The opinion of the court was delivered by: EDELSTEIN
This action was commenced on November 21, 1966, by plaintiff Gretener, A.G., a Swiss company, filing a declaratory judgment action against defendant Dyson-Kissner Corporation seeking a declaration of non-infringement and invalidity of six patents owned by Dyson-Kissner. On March 29, 1967, a summons and complaint in intervention was served upon defendant by plaintiffs-interveners, Maschinenfabrik Rieter, A.G., a Swiss company, and American Rieter Company, Inc., seeking a declaration of non-infringement of the same six United States patents for which Gretener was seeking a decree of non-infringement and invalidity.
On May 15, 1967, defendant Dyson-Kissner served an answer and counterclaim in which it admitted the allegations respecting the charge of infringement as to one of the six patents but denied that it had charged plaintiff and plaintiffs-interveners with infringement of the remaining five patents. A counterclaim for infringement of that one patent was filed at that time. Timely replies to the counterclaim were filed by plaintiff and plaintiffs-interveners.
On November 27, 1968, a consent order was granted allowing defendant Dyson-Kissner to amend its answer and counterclaim to assert a charge of infringement of five patents against plaintiff and plaintiffs-interveners, these patents being five of the six originally brought into the action by the filing of plaintiff's, Gretener's, complaint.
On December 12, 1968, plaintiff and plaintiffs-interveners filed a reply to Dyson-Kissner's amended counterclaim and at the same time asserted a "Counterclaim for Violation of the Anti-Trust Laws." It is this anti-trust counterclaim which is the subject of the present motion.
The motion at bar is brought by the defendant to dismiss a counterclaim alleging violation of the Anti-trust Laws brought by plaintiff and plaintiffs-interveners pursuant to Federal Rules of Civil Procedure 12(b). In the alternative, defendant seeks a Federal Rules of Civil Procedure 10(b) order requiring plaintiff and plaintiffs-interveners to separate their counterclaim into separate counts.
The gist of defendant's motions is that the plaintiff's counterclaim consists of conclusory allegations, the underlying facts of which are unknown to it. Defendant advances the proposition that anti-trust pleadings, as compared to ordinary pleadings, require greater specificity than what is offered here. In support of its theory, defendant cites Baim & Blank, Inc. v. Warren-Connelly Co., 19 F.R.D. 108 (S.D.N.Y. 1956), which case clearly stands for the proposition that "the modern 'notice ' theory of pleading is not sufficient when employed in a complaint under the anti-trust laws." (at 109)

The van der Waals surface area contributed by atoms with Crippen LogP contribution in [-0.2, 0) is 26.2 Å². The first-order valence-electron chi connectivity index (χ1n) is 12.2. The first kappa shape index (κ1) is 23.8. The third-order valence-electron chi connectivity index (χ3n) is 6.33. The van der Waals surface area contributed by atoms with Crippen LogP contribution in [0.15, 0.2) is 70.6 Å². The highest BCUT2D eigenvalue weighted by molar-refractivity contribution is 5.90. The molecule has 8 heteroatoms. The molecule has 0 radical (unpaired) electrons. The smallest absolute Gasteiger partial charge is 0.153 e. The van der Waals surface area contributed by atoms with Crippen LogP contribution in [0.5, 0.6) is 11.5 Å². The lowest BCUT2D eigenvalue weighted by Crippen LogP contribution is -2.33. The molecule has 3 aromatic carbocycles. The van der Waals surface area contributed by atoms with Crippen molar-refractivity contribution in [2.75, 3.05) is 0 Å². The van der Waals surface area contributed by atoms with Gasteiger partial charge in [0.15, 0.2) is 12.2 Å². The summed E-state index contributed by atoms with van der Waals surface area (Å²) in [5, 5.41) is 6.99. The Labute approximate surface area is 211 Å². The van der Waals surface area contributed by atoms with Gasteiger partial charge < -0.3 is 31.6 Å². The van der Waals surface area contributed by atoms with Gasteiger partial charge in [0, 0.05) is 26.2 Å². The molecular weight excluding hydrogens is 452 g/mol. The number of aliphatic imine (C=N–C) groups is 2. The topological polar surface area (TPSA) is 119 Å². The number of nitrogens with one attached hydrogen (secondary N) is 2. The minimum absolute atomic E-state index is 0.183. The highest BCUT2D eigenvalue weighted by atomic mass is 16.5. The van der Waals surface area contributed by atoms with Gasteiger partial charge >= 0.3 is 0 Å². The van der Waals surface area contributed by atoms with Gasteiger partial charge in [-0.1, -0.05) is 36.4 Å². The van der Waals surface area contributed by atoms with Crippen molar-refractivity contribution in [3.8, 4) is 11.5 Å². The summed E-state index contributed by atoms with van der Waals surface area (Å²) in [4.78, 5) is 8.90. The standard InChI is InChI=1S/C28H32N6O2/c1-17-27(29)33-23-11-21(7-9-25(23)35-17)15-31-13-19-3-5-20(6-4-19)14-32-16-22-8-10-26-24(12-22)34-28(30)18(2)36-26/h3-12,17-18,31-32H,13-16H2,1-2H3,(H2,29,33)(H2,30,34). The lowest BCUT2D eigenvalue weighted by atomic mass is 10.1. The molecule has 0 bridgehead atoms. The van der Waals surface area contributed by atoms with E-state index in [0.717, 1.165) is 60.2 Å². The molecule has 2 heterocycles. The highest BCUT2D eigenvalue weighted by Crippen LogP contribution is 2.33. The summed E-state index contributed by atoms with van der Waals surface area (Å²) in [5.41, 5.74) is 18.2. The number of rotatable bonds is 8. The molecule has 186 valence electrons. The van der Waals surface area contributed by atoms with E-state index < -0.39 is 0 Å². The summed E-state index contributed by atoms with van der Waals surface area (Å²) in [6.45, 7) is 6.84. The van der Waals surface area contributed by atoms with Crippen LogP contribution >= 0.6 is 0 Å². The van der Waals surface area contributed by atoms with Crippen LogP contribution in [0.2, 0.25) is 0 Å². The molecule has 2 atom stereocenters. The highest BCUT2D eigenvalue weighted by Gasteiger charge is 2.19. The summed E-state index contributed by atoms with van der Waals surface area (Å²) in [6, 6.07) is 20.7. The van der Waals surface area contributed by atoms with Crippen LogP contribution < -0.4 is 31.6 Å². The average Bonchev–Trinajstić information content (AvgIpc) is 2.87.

Perhaps such a motion made in the 1950's might have had a reasonable chance of success, but this is not true today. The notion that anti-trust pleadings require more than other types of pleadings has been so thoroughly discredited that the citations could fill many pages of these reports, all at great expense and all for no real reason. F.R. Civ. P. 8 and the current case law are clear and consistent - special or more detailed pleadings are not required in anti-trust cases. 2 A Moore's Federal Practice, @ 8.17(d) (1968); New Home Appliance Center, Inc. v. Thompson, 250 F.2d 881, 883 (10th Cir. 1957); Nagler v. Admiral Corp.,
248 F.2d 319, 322-323 (2d Cir. 1957); Package Closure Corp. v. Sealright Co., 141 F.2d 972, 978 (2d Cir. 1944); Radovich v. National Football League, 352 U.S. 445, 453, 1 L. Ed. 2d 456, 77 S. Ct. 390 (1957); Trans World Airlines Inc. v. Hughes, 332 F.2d 602, 611 (2d Cir. 1964); United States v. West Virginia Pulp & Paper Co., 36 F.R.D. 250, 252 (S.D.N.Y. 1964).
That plaintiff and plaintiff-intervener have alleged at least the bare bones of a cause of action against defendant is clear. There are distinct allegations that defendant has violated the anti-trust laws to the detriment of plaintiffs and the public and that these violations have proximately caused damage to the plaintiffs.
Nothing more is required as far as this motion is concerned. Gilmour v. Wood, Wire & Metal Lathers Inter. Union, Local No. 74, 223 F. Supp. 236, 48 Lab. Cas. (CCH) P18,572 (N.D. Ill. 1963).
SCM Corp. v. Radio Corporation of America, 407 F.2d 166, 160 U.S.P.Q. 225 (2d Cir. 1969), relied on by defendant is not to the contrary. SCM in that case had moved to dismiss a counterclaim brought by RCA. In granting the relief sought the court stated and held that:
"RCA is not foreclosed from seeking treble damages or injunctive relief if it can plead, and establish by proof, the causation required by the statute. All that the district court decided was that 'the second counterclaim does not allege facts which confer upon defendant standing to sue for plaintiffs' alleged violations of the Sherman Act and the Clayton Act.' This is all that we affirm."
That plaintiffs here have alleged facts sufficient to grant them standing is clear.
Accordingly, defendant's 12(b) motion is denied. The law is equally clear that defendant is not entitled to the relief it seeks pursuant to F.R. Civ. P. 10(b). Anti-trust allegations need not be separately alleged. Michigan Gas & Elec. Co. v. American Elec. Power Co., 41 F.R.D. 462 (S.D.N.Y. 1966).
If what the defendant really seeks is more information concerning plaintiffs' allegations, it has recourse to the well ...